Black Hole Rain Is Like Normal Rain, Only Light-Years in Scale

Image: NRAO/AUI/NSF; Dana Berry / SkyWorks; ALMA (ESO/NAOJ/NRAO)
Image: NRAO/AUI/NSF; Dana Berry / SkyWorks; ALMA (ESO/NAOJ/NRAO)
Astronomers using the Atacama Large Millimeter Array (ALMA) have identified an awesome new form of cosmic weather: black hole rain. The observations, described Wednesday in Nature, offer the first direct evidence of cold, dense clouds condensing around a supermassive black hole and providing it with an additional food source as part of the general process known as black hole accretion. The occurrence has been long-theorized by astronomers, but until now has gone unseen.

By Michael Byrne | MOTHERBOARD

Astrophysics and astronomy are overloaded with metaphors, but, in this case, black hole rain is almost a literal description. The precipitation we experience here on Earth happens as moisture-laden air cools and condenses. It turns out that something similar happens among clusters of galaxies characteristically found commingling with clouds of hot, ionized plasma—some regions of gas cool and fall inward as they condense.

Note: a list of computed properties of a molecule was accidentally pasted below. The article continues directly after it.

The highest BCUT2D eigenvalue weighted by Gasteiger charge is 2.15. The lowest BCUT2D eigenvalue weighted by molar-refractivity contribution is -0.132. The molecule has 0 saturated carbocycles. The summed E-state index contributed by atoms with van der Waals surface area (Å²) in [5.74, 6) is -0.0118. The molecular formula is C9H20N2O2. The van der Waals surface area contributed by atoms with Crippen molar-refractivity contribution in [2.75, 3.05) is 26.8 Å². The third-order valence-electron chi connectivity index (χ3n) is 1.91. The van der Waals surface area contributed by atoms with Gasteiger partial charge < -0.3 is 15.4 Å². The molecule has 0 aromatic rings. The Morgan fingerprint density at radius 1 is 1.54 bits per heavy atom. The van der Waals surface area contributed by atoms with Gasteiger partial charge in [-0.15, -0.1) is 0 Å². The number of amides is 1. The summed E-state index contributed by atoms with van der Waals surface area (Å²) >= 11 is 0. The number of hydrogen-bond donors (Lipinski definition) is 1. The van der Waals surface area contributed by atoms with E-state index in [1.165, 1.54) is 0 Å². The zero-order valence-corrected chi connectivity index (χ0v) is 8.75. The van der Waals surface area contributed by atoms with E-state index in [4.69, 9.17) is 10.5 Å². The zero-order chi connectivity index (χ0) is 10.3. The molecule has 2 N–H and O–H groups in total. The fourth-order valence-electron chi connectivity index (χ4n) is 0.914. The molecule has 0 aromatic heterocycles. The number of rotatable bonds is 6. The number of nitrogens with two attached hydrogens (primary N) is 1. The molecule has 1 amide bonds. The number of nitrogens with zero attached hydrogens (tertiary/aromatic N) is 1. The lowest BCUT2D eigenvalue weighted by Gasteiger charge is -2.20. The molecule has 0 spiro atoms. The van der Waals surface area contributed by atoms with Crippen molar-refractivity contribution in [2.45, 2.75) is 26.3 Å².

The target of the ALMA group was a bright cluster of about 50 galaxies known as Abell 2597. At the center of the cluster is one massive spiral galaxy called the Abell 2597 Brightest Cluster Galaxy, which features a black hole at its center that’s some 300 million times the mass of our Sun. The black holes found at the centers of large galaxies are already known to feed on the aforementioned haze of hot ionized plasma via the process of accretion, in which a black hole steadily accumulates its gaseous neighborhood into a large flat disc before eventually devouring it.

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